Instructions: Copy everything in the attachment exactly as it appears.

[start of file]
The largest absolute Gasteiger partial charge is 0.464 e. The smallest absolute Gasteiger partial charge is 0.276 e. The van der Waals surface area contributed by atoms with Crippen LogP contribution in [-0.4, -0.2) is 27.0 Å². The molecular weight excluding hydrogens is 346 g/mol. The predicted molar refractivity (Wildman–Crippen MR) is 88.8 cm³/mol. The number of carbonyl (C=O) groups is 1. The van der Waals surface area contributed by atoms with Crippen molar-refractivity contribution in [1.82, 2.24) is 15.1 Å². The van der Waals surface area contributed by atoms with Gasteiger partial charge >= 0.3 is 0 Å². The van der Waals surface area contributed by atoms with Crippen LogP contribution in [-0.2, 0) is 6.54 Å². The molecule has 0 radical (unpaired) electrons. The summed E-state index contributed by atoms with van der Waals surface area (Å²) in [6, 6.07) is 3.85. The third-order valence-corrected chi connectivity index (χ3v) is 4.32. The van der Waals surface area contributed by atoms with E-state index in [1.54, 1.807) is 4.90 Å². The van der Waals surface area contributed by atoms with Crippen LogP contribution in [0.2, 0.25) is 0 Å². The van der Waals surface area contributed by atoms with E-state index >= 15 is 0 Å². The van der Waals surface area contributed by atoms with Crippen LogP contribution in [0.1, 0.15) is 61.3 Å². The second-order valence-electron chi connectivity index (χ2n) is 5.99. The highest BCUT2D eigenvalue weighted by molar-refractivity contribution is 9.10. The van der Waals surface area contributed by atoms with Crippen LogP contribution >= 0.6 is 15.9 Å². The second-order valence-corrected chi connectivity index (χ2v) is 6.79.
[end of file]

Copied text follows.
The largest absolute Gasteiger partial charge is 0.464 e. The smallest absolute Gasteiger partial charge is 0.276 e. The van der Waals surface area contributed by atoms with Crippen LogP contribution in [-0.4, -0.2) is 27.0 Å². The molecular weight excluding hydrogens is 346 g/mol. The predicted molar refractivity (Wildman–Crippen MR) is 88.8 cm³/mol. The number of carbonyl (C=O) groups is 1. The van der Waals surface area contributed by atoms with Crippen molar-refractivity contribution in [1.82, 2.24) is 15.1 Å². The van der Waals surface area contributed by atoms with Gasteiger partial charge >= 0.3 is 0 Å². The van der Waals surface area contributed by atoms with Crippen LogP contribution in [-0.2, 0) is 6.54 Å². The molecule has 0 radical (unpaired) electrons. The summed E-state index contributed by atoms with van der Waals surface area (Å²) in [6, 6.07) is 3.85. The third-order valence-corrected chi connectivity index (χ3v) is 4.32. The van der Waals surface area contributed by atoms with E-state index in [1.54, 1.807) is 4.90 Å². The van der Waals surface area contributed by atoms with Crippen LogP contribution in [0.2, 0.25) is 0 Å². The van der Waals surface area contributed by atoms with E-state index >= 15 is 0 Å². The van der Waals surface area contributed by atoms with Crippen LogP contribution in [0.1, 0.15) is 61.3 Å². The second-order valence-electron chi connectivity index (χ2n) is 5.99. The highest BCUT2D eigenvalue weighted by molar-refractivity contribution is 9.10. The van der Waals surface area contributed by atoms with Crippen LogP contribution >= 0.6 is 15.9 Å². The second-order valence-corrected chi connectivity index (χ2v) is 6.79.